…My most valuable gift through the grant I received was being able to focus on projects that were not bound to a deadline and which necessarily have to be executed in a short period of time. It's rare that any artist has this opportunity and for this I'm truly grateful.
- Trimpin, March 7, 1996
Trimpin is a sound sculptor, composer, engineer, and inventor. A specialist in interfacing computers with traditional instruments, he has developed ways of playing instruments ranging from giant marimbas to stacks of electric guitars via computer. His work integrates sculpture sound, and live performance. Born in Germany near the Black Forest, Trimpin spent several years living and studying in Berlin, working as a set designer and collaborating with artists from both Germany and the United States. He relocated to the United States in 1979.
His work has been performed and exhibited at shows, performances, new music festivals, museums, and galleries around the world including Seattle Art Museum, International Jazz Festival in Vancouver, Missoula Museum of Art in Montana, Tacoma Art Museum, Washington State University Museum of Art, Ojai Music Festival, and Other Minds Festival.
From 2005 through 2007, museums and galleries throughout the Pacific Northwest mounted an extensive retrospective of Trimpin's work. His sound sculptures, installations, and set designs have been developed in collaboration with artists such as Merce Cunningham, Samuel Beckett, Conlon Nancarrow, and the Kronos Quartet.
Subsequent to receiving his 1994 Grants to Artists award, Trimpin received a MacArthur "Genius" Award and a John Simon Guggenheim Memorial Fellowship for his investigations of acoustic music in spatial relationship, both in 1997. He holds an Honorary Doctorate in Musical Arts from California Institute of the Arts, which he was awarded in 2010.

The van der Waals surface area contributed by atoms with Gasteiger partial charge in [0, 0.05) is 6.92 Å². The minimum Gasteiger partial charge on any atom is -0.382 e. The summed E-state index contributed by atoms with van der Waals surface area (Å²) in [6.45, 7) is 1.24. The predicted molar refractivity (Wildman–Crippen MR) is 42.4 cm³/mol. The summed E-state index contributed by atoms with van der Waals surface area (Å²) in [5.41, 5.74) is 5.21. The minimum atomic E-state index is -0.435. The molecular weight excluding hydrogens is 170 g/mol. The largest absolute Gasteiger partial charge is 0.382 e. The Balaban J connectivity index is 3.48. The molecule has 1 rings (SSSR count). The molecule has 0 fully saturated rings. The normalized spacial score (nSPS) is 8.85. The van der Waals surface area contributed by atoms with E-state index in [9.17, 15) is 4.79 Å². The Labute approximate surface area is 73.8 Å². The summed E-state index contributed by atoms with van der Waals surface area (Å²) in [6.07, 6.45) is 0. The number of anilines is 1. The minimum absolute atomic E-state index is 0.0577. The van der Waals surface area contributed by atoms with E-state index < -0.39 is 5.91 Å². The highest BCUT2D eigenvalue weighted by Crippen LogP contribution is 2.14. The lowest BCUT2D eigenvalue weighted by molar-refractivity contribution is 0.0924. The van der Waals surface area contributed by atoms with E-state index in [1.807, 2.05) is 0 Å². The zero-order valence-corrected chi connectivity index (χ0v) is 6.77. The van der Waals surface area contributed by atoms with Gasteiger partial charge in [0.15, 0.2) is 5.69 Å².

Trimpin is the subject of the 2009 documentary film, TRIMPIN: The Sound of Invention, which premiered at the South by Southwest Film Festival and a 2011 book, Trimpin: Contraptions for Art and Sound, edited by Anne Focke.
One major project, which has been ongoing for several years and was never before funded––that your grant has now supported––was my archiving of composer Colon Nancarrow's entire body of work. I've been working with him to put everything on a database where it could be performed outside Mexico City, where he lives. As I'm sure you know, the fragile nature of his original scores on perforated paper piano rolls meant that the originals could never be used. The majority of the funding was used to analyze and edit the scanned materials onsite, which I had the help of an assistant for, but the project is so exacting and time-consuming it hasn't yet been completed. For the next period of time I'll return to Mexico to continue pursuing this. Eventually, through this work Nancarrow's compositions will be able to be performed all over the world and musicians or scholars will be able to study the scores firsthand, most likely on CD-ROM as well. As Nancarrow is elderly, it was imperative that the project be accomplished as soon as possible and your funding could not have come at a more opportune time.
- March 7, 1996